Foodborne infection results in transmission of many diseases with impacts on human health ranging from mild debility to death. Under the authority of the World Health Organization (WHO), the Foodborne Disease Burden Epidemiology Reference Group (FERG) has collated global estimates of foodborne disease (FDB), creating a report looking at the overall impact on human health and productivity1. Released in 2015, this report examines regional causes of FDB and evaluates the impact using a quantitative measure that sums up disability and premature loss of life.
Initiated in response to the lack of global data on the true incidence of the burden of FBD, the WHO launched the FERG initiative to assist policy makers and food industry members by providing key information on areas of concern. The initiative divides the world into regions—Africa, Americas, Europe, Eastern Mediterranean, South East Asia, Western Pacific—with further grouping according to adult and child mortality classification that also gives an indication of average income and living conditions.
The FERG initiative comprised six task forces, of which three were hazard-based, i.e. Enteric Disease, Parasitic Disease, Chemical and Toxins. Within these task forces, sub-groups held responsibility for determining foodborne origin for the diseases under surveillance, in addition to dealing with region-specific knowledge translation so that results could be implemented swiftly as policy. The task forces focused on 31 FBD hazards identified chosen following epidemiological assessment. These hazards included viruses, bacteria, protozoa, helminths and chemicals as causes of FBD. Once identified, the task forces examined health records to compile data on each hazard, looking at incidence and outcome for the disease. In order to normalize between hazards, the teams applied a measure, Disability Adjusted Life Years (DALYs) that quantifies the burden of each FBD. This method uses disability, reduced productivity and premature death as indicators of disease effect or burden. One DALY is equivalent to one year of healthy life lost.
From the global assessment, FERG reported that the 31 hazards identified caused 600 million FBD cases, resulting in 420,000 deaths and leading to a global burden of disease in 2010 equivalent to 33 million DALYs. This overall assessment ranks FBD equivalent to the global burden brought about by infectious diseases such as HIV/AIDS, malaria and tuberculosis. Furthermore, the investigators found that the majority of this burden (40%) affected children under the age of five years despite this age group representing only 9% of the world’s population. In four of the hazards—Fasciola species, Giardia species, dioxins, intestinal flukes—children under the age of five years bore 75% of the overall burden.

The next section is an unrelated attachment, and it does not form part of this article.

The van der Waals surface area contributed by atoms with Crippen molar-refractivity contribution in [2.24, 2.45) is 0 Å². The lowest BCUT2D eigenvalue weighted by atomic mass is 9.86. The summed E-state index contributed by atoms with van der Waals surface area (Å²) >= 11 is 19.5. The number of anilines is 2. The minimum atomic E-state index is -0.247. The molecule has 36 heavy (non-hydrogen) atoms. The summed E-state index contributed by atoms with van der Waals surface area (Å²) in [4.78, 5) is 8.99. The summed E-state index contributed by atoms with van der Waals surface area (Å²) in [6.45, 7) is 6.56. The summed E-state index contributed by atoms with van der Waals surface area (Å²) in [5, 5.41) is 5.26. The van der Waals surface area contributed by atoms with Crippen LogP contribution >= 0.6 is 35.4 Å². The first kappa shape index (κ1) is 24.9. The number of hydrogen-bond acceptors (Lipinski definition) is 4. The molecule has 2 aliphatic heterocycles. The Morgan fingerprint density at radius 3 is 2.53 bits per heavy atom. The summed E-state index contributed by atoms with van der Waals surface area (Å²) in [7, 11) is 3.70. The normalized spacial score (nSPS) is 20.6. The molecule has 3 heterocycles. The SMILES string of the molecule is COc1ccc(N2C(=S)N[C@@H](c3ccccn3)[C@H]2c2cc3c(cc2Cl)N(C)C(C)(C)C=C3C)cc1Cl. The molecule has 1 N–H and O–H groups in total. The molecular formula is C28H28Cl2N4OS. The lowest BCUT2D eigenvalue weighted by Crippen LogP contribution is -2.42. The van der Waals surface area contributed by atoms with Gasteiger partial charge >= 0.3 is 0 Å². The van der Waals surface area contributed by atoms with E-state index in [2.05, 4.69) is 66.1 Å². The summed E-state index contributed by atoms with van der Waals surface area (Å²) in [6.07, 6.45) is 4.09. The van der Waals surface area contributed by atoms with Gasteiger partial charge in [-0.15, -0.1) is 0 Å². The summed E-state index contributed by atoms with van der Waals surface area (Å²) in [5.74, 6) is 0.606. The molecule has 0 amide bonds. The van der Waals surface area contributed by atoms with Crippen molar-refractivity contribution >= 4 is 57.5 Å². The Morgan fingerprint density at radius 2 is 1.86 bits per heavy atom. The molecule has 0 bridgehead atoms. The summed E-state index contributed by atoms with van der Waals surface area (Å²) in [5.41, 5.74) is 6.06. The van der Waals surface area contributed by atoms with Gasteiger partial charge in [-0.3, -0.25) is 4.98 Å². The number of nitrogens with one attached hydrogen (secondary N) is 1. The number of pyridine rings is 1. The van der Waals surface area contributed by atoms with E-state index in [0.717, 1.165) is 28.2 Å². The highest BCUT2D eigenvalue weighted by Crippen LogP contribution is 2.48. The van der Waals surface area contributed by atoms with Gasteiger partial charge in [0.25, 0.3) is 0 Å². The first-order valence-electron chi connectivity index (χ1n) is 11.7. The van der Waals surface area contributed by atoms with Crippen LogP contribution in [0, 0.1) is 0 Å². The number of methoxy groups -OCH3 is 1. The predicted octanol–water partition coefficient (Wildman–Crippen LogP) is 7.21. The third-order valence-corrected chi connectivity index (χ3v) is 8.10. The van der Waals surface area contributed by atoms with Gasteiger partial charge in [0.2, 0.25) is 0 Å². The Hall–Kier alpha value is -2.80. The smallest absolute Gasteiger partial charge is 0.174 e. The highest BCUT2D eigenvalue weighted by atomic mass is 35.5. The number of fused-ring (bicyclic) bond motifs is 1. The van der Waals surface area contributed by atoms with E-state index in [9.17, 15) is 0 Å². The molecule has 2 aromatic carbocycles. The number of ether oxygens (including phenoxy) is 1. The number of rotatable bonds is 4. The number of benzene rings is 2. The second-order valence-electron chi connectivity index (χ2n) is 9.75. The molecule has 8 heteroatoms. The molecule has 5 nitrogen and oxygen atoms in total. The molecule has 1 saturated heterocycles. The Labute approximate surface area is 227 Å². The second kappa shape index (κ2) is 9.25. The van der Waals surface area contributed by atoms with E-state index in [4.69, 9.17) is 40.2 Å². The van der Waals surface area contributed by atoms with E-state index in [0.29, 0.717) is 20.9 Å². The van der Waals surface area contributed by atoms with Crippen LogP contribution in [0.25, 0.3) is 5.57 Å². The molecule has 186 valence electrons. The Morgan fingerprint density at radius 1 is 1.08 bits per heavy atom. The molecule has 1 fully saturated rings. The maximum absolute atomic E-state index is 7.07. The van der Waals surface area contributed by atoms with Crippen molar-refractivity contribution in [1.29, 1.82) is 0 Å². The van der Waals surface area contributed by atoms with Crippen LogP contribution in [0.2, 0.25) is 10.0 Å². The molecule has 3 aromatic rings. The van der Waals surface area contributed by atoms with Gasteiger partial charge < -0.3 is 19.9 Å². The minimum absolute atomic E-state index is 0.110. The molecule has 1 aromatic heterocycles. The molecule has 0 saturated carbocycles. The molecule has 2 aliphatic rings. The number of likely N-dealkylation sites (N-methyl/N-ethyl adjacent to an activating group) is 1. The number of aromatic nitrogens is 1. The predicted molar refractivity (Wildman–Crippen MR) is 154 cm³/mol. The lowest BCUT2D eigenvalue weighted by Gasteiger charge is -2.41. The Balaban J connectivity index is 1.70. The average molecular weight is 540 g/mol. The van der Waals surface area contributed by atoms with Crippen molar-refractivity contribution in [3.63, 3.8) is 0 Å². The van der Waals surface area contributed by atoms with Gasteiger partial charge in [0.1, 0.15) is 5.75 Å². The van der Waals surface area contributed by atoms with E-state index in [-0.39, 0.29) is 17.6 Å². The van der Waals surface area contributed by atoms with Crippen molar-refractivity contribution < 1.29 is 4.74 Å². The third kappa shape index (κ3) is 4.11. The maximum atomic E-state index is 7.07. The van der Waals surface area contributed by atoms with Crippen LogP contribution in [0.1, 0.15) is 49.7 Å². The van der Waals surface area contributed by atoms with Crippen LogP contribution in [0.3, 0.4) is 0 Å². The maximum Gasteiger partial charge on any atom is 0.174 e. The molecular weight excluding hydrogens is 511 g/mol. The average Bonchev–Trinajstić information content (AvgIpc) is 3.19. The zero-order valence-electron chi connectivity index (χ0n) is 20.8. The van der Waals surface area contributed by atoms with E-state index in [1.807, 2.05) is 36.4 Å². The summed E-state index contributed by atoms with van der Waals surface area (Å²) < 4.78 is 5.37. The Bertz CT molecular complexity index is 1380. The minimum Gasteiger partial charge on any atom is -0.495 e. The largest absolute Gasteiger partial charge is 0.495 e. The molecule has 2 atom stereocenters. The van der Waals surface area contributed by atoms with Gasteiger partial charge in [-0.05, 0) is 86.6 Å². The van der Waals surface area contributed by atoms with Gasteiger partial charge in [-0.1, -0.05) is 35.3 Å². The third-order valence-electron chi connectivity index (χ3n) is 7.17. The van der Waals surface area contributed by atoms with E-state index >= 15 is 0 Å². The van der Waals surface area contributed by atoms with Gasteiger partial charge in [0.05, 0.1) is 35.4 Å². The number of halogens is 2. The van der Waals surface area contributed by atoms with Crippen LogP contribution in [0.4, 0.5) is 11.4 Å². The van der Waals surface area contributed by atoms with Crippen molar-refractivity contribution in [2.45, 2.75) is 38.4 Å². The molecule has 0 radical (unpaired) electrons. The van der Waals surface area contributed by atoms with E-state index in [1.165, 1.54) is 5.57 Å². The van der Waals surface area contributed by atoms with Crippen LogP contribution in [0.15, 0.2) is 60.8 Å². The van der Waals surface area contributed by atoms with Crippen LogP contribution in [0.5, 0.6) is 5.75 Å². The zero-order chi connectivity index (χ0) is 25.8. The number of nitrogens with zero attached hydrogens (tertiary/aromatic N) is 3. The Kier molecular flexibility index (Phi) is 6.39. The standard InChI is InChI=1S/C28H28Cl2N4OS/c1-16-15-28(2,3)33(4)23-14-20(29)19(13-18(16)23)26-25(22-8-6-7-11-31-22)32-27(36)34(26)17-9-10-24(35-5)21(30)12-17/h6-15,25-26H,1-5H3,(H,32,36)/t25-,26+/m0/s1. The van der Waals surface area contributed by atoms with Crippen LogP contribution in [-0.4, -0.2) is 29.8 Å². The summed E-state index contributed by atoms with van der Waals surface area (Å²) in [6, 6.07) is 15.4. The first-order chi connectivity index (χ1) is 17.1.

Closer scrutiny of the results showed that diarrhea arising from hazards such as norovirus, salmonellae species and Campylobacter species formed the majority of FBD cases, causing 230 million deaths and resulting in a burden of 18 million DALYs. Examined at the regional level, burden varied according to geography, with the African subregions returning the worst results. The researchers also found differences according to income, with Campylobacter species implicated more often in high income regions, whereas enterotoxigenic Escherichia coli and Vibrio cholera caused diarrhea in lower income populations. The report also noted localized FBD incidence of parasitic FBD, especially in association with seafood consumption.
Acknowledging limitations in the availability of data for the study, WHO advises that FBD numbers gathered for the report are most likely an underestimate. Under-reporting is common due to the problems in establishing that food is the cause of disease, although the report does note that for 12 of the 31 hazards, food is the exclusive mode for transmission. Under-reporting is especially prevalent when gathered from low-income sub-regions. The report’s authors also note that using DALY as a quantitative measure does not show the full impact of FBD. However, the report does communicate the first estimates of the global burden arising from FBD in both high and low income regions, providing regulatory officials and the food industry with valuable information for implementing policy and safety measures to safeguard public health in the future.
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1. Havelaar, A.H. et al. (2015) “World Health Organization Global Estimates and Regional Comparisons of the Burden of Foodborne Disease in 2010“, PLoS Med 12(12): e1001923. doi:10.1371/
Readers may also be interested in this Public Library of Science collection featuring resources and information on the WHO FDB assessments http://collections.plos.org/ferg2015
Further reading on Examining Food